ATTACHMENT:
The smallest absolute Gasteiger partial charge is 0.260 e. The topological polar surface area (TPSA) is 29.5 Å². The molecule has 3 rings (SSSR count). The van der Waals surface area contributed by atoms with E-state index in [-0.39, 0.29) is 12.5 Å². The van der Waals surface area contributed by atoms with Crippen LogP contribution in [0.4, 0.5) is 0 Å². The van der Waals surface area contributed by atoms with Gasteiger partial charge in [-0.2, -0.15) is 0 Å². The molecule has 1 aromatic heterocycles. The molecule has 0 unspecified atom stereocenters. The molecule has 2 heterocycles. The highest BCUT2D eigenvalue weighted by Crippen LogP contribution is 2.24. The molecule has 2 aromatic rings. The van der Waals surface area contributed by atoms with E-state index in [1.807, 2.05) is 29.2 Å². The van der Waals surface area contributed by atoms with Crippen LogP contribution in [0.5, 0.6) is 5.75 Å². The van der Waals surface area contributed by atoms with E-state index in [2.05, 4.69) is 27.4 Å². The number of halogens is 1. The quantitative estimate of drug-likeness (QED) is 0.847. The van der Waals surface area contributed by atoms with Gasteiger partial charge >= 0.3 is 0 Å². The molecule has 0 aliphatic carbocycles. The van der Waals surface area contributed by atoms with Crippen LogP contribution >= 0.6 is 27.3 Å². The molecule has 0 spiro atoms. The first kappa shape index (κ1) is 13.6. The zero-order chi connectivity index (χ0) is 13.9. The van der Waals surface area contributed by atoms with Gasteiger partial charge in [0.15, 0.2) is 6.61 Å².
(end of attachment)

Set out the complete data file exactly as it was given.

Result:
The smallest absolute Gasteiger partial charge is 0.260 e. The topological polar surface area (TPSA) is 29.5 Å². The molecule has 3 rings (SSSR count). The van der Waals surface area contributed by atoms with E-state index in [-0.39, 0.29) is 12.5 Å². The van der Waals surface area contributed by atoms with Crippen LogP contribution in [0.4, 0.5) is 0 Å². The van der Waals surface area contributed by atoms with Gasteiger partial charge in [-0.2, -0.15) is 0 Å². The molecule has 1 aromatic heterocycles. The molecule has 0 unspecified atom stereocenters. The molecule has 2 heterocycles. The highest BCUT2D eigenvalue weighted by Crippen LogP contribution is 2.24. The molecule has 2 aromatic rings. The van der Waals surface area contributed by atoms with E-state index in [1.807, 2.05) is 29.2 Å². The van der Waals surface area contributed by atoms with Crippen LogP contribution in [0.5, 0.6) is 5.75 Å². The van der Waals surface area contributed by atoms with E-state index in [2.05, 4.69) is 27.4 Å². The number of halogens is 1. The quantitative estimate of drug-likeness (QED) is 0.847. The van der Waals surface area contributed by atoms with Gasteiger partial charge >= 0.3 is 0 Å². The molecule has 0 aliphatic carbocycles. The van der Waals surface area contributed by atoms with Crippen LogP contribution >= 0.6 is 27.3 Å². The molecule has 0 spiro atoms. The first kappa shape index (κ1) is 13.6. The zero-order chi connectivity index (χ0) is 13.9. The van der Waals surface area contributed by atoms with Gasteiger partial charge in [0.15, 0.2) is 6.61 Å².